Blue Line

Union officials say opioids endanger guards, want protocols changed

EDMONTON — Union officials say opioids are spreading to prisons and that’s putting prison guards at risk.

August 15, 2017  By The Canadian Press

Jason Godin, president of the Union of Correctional Services, tells CTV News that officers can come into contact with fentanyl in a number of ways, such as doing first aid on an inmate who has overdosed, by handling mail and by conducting searches.

Godin says back in mid-July at the maximum-security Edmonton Institution, six officers were exposed to the potentially deadly opioid.

Two of those were taken to hospital, and another had to be given naloxone, a medication to reverse an opioid overdose.

At Bowden Institution, one guard had to be hospitalized for 48 hours after coming into contact with fentanyl.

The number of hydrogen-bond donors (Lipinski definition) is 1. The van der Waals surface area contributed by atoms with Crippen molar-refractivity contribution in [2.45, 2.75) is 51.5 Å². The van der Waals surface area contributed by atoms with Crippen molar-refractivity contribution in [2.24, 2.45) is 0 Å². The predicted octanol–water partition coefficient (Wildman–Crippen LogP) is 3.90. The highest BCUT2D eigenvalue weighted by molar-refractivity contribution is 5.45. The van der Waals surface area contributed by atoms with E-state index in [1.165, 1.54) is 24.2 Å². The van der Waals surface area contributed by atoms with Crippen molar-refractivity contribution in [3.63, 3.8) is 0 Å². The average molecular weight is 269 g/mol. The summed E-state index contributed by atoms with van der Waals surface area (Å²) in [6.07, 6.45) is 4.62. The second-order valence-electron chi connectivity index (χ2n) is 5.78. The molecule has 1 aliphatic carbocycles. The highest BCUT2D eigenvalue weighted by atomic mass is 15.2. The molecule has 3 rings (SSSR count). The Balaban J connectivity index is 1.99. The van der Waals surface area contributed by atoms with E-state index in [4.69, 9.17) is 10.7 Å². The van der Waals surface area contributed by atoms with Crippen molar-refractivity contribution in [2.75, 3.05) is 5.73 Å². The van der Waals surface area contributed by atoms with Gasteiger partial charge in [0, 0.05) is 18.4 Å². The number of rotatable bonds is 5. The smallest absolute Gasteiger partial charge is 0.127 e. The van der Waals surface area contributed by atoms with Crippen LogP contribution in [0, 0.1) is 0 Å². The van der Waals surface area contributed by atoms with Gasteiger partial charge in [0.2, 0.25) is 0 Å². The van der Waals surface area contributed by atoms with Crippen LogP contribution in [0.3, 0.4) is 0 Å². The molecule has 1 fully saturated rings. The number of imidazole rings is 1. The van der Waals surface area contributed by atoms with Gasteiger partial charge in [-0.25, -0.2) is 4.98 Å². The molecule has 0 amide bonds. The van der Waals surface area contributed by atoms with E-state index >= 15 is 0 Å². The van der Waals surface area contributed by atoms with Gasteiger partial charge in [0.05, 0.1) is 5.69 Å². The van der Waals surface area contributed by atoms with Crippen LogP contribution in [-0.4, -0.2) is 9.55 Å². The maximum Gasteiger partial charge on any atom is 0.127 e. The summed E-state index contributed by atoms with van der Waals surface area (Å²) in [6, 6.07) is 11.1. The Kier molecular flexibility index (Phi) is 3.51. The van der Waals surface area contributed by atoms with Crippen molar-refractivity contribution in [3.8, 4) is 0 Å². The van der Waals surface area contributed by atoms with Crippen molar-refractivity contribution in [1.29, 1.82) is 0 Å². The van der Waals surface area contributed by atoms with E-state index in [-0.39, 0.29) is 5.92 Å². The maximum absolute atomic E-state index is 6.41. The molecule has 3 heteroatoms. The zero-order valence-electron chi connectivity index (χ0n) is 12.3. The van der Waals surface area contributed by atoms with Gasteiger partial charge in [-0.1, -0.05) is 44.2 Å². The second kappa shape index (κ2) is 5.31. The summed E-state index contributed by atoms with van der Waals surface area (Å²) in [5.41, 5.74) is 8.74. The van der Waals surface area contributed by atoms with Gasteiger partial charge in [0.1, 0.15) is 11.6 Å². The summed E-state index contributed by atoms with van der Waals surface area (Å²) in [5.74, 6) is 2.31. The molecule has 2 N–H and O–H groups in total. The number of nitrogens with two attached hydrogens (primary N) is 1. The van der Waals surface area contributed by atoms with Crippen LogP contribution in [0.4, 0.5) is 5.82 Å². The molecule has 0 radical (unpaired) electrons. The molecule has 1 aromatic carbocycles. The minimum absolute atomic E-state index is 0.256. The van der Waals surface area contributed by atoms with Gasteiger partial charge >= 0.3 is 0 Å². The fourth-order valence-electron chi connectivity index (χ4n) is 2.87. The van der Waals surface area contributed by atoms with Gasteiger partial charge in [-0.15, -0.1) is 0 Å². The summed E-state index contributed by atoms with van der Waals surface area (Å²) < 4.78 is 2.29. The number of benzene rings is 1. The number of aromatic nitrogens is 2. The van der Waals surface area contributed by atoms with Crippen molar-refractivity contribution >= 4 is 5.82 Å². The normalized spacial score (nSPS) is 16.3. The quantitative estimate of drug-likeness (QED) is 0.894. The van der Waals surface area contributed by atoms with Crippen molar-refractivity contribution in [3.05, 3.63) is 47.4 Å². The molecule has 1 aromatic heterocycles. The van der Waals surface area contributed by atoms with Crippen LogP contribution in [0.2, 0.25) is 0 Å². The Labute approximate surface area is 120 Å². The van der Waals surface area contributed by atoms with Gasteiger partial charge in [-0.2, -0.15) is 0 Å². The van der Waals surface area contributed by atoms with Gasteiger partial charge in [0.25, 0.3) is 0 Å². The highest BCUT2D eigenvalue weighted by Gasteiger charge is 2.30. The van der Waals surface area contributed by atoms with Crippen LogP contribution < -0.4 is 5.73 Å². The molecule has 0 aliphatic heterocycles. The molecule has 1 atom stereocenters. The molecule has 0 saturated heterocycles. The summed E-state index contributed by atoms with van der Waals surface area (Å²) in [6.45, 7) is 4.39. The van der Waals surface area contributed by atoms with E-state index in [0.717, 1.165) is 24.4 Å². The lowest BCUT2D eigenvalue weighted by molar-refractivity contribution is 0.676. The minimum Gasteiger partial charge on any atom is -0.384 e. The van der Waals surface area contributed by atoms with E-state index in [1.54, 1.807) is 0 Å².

Godin says such incidents should be considered a wakeup call that protocols need to change for workers in this field.

He says police officers start taking safety precautions when dealing with just one gram of an unknown substance, but for prison guards that threshold is three grams.

”We should be the same as any law enforcement.”

In a statement to CTV, the Correctional Service of Canada declined to answer questions on the issue but said it issued a protocol on the matter this past July.

“This protocol provides staff with guidelines on which personal protective equipment and strategies to use when the presence of highly toxic substances is suspected in order to keep employees, offenders and members of the public safe.”

At the Remand Centre, a provincial institution, Alberta Union of Provincial Employees president Guy Smith says workers have noticed an increase in opioids.

“Our members have noticed a lot more on the front lines,” says Smith, adding none of his members have yet come into contact with fentanyl.

(CTV Edmonton)

News from © Canadian Press Enterprises Inc. 2017

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